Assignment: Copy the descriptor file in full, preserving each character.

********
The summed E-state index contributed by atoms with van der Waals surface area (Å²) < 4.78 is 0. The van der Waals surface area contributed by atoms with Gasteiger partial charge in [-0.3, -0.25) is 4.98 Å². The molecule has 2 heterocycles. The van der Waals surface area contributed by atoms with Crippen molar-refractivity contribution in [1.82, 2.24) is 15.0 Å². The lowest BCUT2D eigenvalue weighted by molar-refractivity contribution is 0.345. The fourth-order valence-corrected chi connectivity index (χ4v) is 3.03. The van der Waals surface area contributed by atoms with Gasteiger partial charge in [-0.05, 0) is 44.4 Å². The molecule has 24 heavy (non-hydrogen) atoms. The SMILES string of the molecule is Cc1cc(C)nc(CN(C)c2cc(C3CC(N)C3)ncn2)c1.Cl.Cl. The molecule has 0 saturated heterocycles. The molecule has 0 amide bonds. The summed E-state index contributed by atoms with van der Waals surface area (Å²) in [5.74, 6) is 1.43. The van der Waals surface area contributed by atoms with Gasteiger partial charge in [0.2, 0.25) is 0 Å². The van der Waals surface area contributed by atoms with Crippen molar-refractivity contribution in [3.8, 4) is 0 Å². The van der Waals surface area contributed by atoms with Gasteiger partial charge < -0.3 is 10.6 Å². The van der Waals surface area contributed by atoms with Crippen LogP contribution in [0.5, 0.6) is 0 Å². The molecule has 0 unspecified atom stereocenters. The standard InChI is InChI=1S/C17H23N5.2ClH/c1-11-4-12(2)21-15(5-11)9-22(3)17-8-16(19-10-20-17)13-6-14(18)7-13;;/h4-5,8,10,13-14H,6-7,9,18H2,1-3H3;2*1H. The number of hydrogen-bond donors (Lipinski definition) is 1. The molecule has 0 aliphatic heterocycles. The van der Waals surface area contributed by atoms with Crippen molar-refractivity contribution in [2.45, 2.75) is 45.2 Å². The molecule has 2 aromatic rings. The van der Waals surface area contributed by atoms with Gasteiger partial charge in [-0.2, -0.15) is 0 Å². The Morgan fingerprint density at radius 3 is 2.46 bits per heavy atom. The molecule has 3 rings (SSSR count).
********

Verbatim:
The summed E-state index contributed by atoms with van der Waals surface area (Å²) < 4.78 is 0. The van der Waals surface area contributed by atoms with Gasteiger partial charge in [-0.3, -0.25) is 4.98 Å². The molecule has 2 heterocycles. The van der Waals surface area contributed by atoms with Crippen molar-refractivity contribution in [1.82, 2.24) is 15.0 Å². The lowest BCUT2D eigenvalue weighted by molar-refractivity contribution is 0.345. The fourth-order valence-corrected chi connectivity index (χ4v) is 3.03. The van der Waals surface area contributed by atoms with Gasteiger partial charge in [-0.05, 0) is 44.4 Å². The molecule has 24 heavy (non-hydrogen) atoms. The SMILES string of the molecule is Cc1cc(C)nc(CN(C)c2cc(C3CC(N)C3)ncn2)c1.Cl.Cl. The molecule has 0 saturated heterocycles. The molecule has 0 amide bonds. The summed E-state index contributed by atoms with van der Waals surface area (Å²) in [5.74, 6) is 1.43. The van der Waals surface area contributed by atoms with Gasteiger partial charge in [0.2, 0.25) is 0 Å². The van der Waals surface area contributed by atoms with Crippen molar-refractivity contribution in [3.8, 4) is 0 Å². The van der Waals surface area contributed by atoms with Gasteiger partial charge < -0.3 is 10.6 Å². The van der Waals surface area contributed by atoms with Crippen LogP contribution in [0.5, 0.6) is 0 Å². The molecule has 0 unspecified atom stereocenters. The standard InChI is InChI=1S/C17H23N5.2ClH/c1-11-4-12(2)21-15(5-11)9-22(3)17-8-16(19-10-20-17)13-6-14(18)7-13;;/h4-5,8,10,13-14H,6-7,9,18H2,1-3H3;2*1H. The number of hydrogen-bond donors (Lipinski definition) is 1. The molecule has 0 aliphatic heterocycles. The van der Waals surface area contributed by atoms with Crippen molar-refractivity contribution in [2.45, 2.75) is 45.2 Å². The molecule has 2 aromatic rings. The van der Waals surface area contributed by atoms with Gasteiger partial charge in [-0.2, -0.15) is 0 Å². The Morgan fingerprint density at radius 3 is 2.46 bits per heavy atom. The molecule has 3 rings (SSSR count).